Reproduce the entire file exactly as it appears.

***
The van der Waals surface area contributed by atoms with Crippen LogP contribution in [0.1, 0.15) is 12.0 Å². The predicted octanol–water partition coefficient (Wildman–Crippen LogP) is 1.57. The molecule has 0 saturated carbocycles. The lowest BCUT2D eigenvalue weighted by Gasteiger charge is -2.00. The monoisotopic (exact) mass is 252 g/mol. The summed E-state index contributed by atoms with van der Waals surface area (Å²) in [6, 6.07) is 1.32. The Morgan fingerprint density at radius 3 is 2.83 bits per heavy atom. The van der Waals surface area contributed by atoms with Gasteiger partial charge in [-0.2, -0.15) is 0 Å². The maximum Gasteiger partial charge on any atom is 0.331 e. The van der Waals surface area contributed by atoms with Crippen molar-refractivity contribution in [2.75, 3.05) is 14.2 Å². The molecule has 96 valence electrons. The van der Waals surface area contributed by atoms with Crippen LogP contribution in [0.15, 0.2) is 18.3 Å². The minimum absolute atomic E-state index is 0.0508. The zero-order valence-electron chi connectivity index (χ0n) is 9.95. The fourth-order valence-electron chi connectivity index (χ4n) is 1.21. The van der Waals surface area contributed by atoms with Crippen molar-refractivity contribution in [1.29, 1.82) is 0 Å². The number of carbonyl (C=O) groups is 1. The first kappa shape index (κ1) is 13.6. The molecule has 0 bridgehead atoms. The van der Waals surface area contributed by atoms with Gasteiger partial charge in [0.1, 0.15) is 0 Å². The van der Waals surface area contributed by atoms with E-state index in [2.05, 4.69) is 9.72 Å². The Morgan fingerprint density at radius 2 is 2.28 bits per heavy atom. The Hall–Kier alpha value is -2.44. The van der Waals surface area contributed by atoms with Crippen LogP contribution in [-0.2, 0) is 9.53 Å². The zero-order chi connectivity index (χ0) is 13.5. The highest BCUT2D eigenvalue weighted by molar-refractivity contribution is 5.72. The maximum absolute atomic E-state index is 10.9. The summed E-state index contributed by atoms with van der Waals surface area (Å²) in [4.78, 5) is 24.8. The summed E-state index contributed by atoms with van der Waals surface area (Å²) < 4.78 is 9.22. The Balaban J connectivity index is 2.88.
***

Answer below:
The van der Waals surface area contributed by atoms with Crippen LogP contribution in [0.1, 0.15) is 12.0 Å². The predicted octanol–water partition coefficient (Wildman–Crippen LogP) is 1.57. The molecule has 0 saturated carbocycles. The lowest BCUT2D eigenvalue weighted by Gasteiger charge is -2.00. The monoisotopic (exact) mass is 252 g/mol. The summed E-state index contributed by atoms with van der Waals surface area (Å²) in [6, 6.07) is 1.32. The Morgan fingerprint density at radius 3 is 2.83 bits per heavy atom. The van der Waals surface area contributed by atoms with Gasteiger partial charge in [-0.2, -0.15) is 0 Å². The maximum Gasteiger partial charge on any atom is 0.331 e. The van der Waals surface area contributed by atoms with Crippen molar-refractivity contribution in [2.75, 3.05) is 14.2 Å². The molecule has 96 valence electrons. The van der Waals surface area contributed by atoms with Crippen LogP contribution in [0.15, 0.2) is 18.3 Å². The minimum absolute atomic E-state index is 0.0508. The zero-order valence-electron chi connectivity index (χ0n) is 9.95. The fourth-order valence-electron chi connectivity index (χ4n) is 1.21. The van der Waals surface area contributed by atoms with Crippen molar-refractivity contribution in [1.29, 1.82) is 0 Å². The number of carbonyl (C=O) groups is 1. The first kappa shape index (κ1) is 13.6. The molecule has 0 bridgehead atoms. The van der Waals surface area contributed by atoms with Gasteiger partial charge in [0.1, 0.15) is 0 Å². The van der Waals surface area contributed by atoms with E-state index in [2.05, 4.69) is 9.72 Å². The Morgan fingerprint density at radius 2 is 2.28 bits per heavy atom. The Hall–Kier alpha value is -2.44. The van der Waals surface area contributed by atoms with Crippen LogP contribution in [-0.2, 0) is 9.53 Å². The zero-order chi connectivity index (χ0) is 13.5. The highest BCUT2D eigenvalue weighted by molar-refractivity contribution is 5.72. The maximum absolute atomic E-state index is 10.9. The summed E-state index contributed by atoms with van der Waals surface area (Å²) in [4.78, 5) is 24.8. The summed E-state index contributed by atoms with van der Waals surface area (Å²) < 4.78 is 9.22. The Balaban J connectivity index is 2.88.